Glitter Political: Trish DeBerry Looks to Multitask Her Way to a Win as Precinct 3 Commissioner

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Trish DeBerry - JADE ESTEBAN ESTRADA
  • Jade Esteban Estrada
  • Trish DeBerry
When Trish DeBerry pops up on my screen, she’s waving to me from the drive-through at Chick-fil-A restaurant. As she waits for the cashier to come to the window, she explains that her last meeting ran late and that her teenage daughter asked her to stop and pick up dinner.

“That’s the story of my life, Jade,” she says with a light-hearted smile. “I’m constantly multitasking.”



As a businesswoman, mother of two and a Republican candidate for Precinct 3 Bexar County commissioner, DeBerry could easily author a book on multitasking, a skill she feels women naturally possess.

“We juggle things every single day," she says. "We manage households, run businesses.” DeBerry, 55, believes that there is enough momentum to see a female president one day. “And not necessarily being feminist, but [I am] saying, ‘Hey, we deserve a seat at the table.’”



As if she didn't have enough on her plate, DeBerry is also one of 18 local candidates in the crosshairs of a growing vote-by-mail firestorm, which will affect the July 14 runoff election. DeBerry is locked in runoff with Tom Rickhoff for the seat currently occupied by Kevin Wolff, a three-term commissioner who announced last August that he would not seek reelection.

In the March primary, Rickhoff won 33.8% of the vote, while DeBerry garnered 28.6%. If she wins, she will challenge Christine Hortick, the Democratic nominee, in November. DeBerry hopes to be the first female in a quarter century to join the Commissioners Court, which is responsible for budgetary, tax and revenue decisions.

DeBerry’s biggest challenge will be Rickhoff’s name recognition. His brother, Gerry Rickhoff, won the Republican nomination for Bexar County Sheriff without having a law enforcement background or even any campaign contributions, according to financial filings.

DeBerry, however, has never been one to shy away from a challenge — or a change.

Her blonde hair, recently cut by dint of gubernatorial intervention, is slicked back and much shorter than usual. When I compliment her nail polish, she gives me a closer view of its “Tiffany blue” cast in the camera.

The COVID-19 crisis has inspired DeBerry, ever the fashionista, to “shake things up and do things different.”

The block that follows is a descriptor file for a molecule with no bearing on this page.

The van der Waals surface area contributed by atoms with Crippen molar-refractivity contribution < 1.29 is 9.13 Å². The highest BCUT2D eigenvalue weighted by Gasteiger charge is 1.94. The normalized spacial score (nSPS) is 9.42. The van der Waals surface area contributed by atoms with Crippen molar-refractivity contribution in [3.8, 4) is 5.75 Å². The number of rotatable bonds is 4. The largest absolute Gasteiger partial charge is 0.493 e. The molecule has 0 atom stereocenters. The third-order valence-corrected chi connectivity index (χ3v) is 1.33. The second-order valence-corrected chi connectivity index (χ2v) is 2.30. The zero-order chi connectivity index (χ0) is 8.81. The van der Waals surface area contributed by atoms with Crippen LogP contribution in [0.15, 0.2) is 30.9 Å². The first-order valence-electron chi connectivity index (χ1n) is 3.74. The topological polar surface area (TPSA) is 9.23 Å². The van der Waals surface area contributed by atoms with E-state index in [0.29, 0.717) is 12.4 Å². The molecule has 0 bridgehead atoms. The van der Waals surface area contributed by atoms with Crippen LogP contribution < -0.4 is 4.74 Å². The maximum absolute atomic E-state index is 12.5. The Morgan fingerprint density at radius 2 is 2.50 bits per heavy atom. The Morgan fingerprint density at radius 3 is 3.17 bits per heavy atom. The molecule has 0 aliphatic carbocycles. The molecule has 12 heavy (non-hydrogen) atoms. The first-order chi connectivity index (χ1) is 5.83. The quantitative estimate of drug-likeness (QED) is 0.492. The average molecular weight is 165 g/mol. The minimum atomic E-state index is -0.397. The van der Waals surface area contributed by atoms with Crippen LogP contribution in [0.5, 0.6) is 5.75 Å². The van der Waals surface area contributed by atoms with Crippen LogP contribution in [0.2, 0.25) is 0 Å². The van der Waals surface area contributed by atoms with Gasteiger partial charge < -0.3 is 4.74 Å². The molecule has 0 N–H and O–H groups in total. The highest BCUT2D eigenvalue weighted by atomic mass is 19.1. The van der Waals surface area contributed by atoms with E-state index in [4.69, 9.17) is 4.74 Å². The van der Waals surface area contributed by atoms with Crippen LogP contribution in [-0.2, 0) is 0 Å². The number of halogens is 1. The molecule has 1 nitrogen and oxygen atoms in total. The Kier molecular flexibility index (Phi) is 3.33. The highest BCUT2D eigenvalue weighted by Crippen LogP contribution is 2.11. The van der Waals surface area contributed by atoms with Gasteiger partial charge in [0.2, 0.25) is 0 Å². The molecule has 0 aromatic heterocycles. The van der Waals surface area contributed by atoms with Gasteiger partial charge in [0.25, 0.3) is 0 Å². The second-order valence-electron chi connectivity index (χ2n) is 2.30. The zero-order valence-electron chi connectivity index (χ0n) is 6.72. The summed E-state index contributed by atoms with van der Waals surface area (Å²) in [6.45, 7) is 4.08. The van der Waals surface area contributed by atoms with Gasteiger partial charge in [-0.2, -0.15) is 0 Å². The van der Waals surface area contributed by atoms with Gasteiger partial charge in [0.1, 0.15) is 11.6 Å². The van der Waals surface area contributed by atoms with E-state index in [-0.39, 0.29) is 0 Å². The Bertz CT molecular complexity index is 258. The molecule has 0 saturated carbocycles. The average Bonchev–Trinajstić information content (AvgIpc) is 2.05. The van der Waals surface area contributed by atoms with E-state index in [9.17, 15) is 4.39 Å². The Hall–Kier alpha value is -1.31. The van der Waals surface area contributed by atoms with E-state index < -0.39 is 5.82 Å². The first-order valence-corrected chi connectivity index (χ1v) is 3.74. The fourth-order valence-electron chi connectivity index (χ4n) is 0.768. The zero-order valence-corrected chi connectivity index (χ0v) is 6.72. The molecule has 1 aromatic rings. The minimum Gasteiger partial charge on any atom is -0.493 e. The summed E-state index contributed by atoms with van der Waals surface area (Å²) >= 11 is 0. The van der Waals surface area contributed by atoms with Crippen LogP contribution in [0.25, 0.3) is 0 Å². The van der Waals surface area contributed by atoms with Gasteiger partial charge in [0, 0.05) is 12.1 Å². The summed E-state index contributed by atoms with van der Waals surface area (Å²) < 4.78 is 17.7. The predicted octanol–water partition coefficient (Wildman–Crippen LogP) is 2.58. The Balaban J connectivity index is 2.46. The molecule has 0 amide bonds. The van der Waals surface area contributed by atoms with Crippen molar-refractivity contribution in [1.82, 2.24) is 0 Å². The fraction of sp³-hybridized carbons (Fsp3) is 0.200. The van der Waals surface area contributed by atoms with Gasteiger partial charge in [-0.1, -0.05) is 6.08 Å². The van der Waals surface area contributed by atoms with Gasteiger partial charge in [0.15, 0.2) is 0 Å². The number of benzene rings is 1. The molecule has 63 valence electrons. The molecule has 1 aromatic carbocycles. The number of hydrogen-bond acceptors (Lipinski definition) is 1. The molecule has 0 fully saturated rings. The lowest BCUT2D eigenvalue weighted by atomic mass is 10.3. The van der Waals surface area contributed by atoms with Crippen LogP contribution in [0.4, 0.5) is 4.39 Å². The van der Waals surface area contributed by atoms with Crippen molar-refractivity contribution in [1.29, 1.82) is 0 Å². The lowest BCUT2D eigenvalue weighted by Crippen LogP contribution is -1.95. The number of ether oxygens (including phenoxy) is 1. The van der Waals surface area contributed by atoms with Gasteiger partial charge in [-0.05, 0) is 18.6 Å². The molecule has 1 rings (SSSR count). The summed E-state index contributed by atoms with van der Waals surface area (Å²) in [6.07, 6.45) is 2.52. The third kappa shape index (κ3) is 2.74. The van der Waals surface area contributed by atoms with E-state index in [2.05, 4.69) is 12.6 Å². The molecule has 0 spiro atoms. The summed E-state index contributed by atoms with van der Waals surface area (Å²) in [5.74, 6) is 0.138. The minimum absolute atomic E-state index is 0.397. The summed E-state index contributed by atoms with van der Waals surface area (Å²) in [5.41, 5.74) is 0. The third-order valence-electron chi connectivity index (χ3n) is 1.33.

As a child, one neighbor pegged DeBerry as “Miss Precocious,” based on a wisdom and vocabulary she demonstrated that was beyond her years.

“I was also a spelling bee champion, or whatever, so I loved words,” she says.

“You must be a great proofreader,” I surmise.

“Yes, I am,” she replies with a laugh. She then explains that her staffers don’t like her to look at campaign materials because she’s guaranteed to zero in on an error.

“Writing concisely and managing messages is what I do for a living now,” she says. “I always knew I was going to be in writing someway, somehow.”

DeBerry’s father called education a “great equalizer” and encouraged her to focus on her studies. After graduating from Churchill High School, she received a scholarship to attend Trinity University. In her junior year, she earned an internship at KENS-TV, where she was eventually hired as a journalist. By the time she was 30, she founded GDC, a public relations firm.

In 2009, while married to architect Carlos Mejia, the father of her children, DeBerry’s political ambitions shifted into high gear and she ran against Julián Castro for mayor of San Antonio. Castro ultimately won, using the position as a steppingstone onto the national stage, while DeBerry — then DeBerry-Mejia — came in a distant second with 29% of the vote. Nonetheless, her increased name recognition helped her prevail in a complex game of municipal influence where she’s demonstrated plenty of staying power.

As the owner of The DeBerry Group, the public relations firm she opened in 2012, DeBerry has kept her finger on the city’s pulse through the business and her volunteerism at nonprofit organizations.

With the mayoral election in hindsight, one could say DeBerry won by losing.

Still, 11 years later, she’s playing to win in the race against Rickhoff, which may be decided by a tiny number of ballots due to voters’ concern about potential COVID-19 infection at the polls.

Though DeBerry wears a mask in public out of courtesy to others, she maintains that it’s her constitutional right to decide whether to don one.

“From a Republican philosophical standpoint, it’s government overreach to mandate [the wearing of masks],” she says.

Even so, she draws a red line when it comes to Bexar County GOP head Cynthia Brehm’s recent controversial claim that the coronavirus pandemic is a hoax.

“I think it was an insensitive comment,” DeBerry says, carefully turning her steering wheel. “There have been 100,000 people in the United States of America who have died of COVID. It is not a hoax. It is a real virus.”

DeBerry adds that getting small businesses up and running and returning people to work should be the primary focus until a vaccine for COVID-19 is available. She feels her background as a business owner will offer needed perspective on purse-string decisions at Commissioners Court.

When we discuss DeBerry’s political philosophy, she expounds on the concept of “failing forward.”

“Win, lose or draw, they’re either going to like you for who you are, or they’re going to hate you for who you are,” she says. On the video, I can see she’s now entered her home. “You’re diminishing yourself and you’re not being true to who you are if you're trying to behave like someone that you’re not.”

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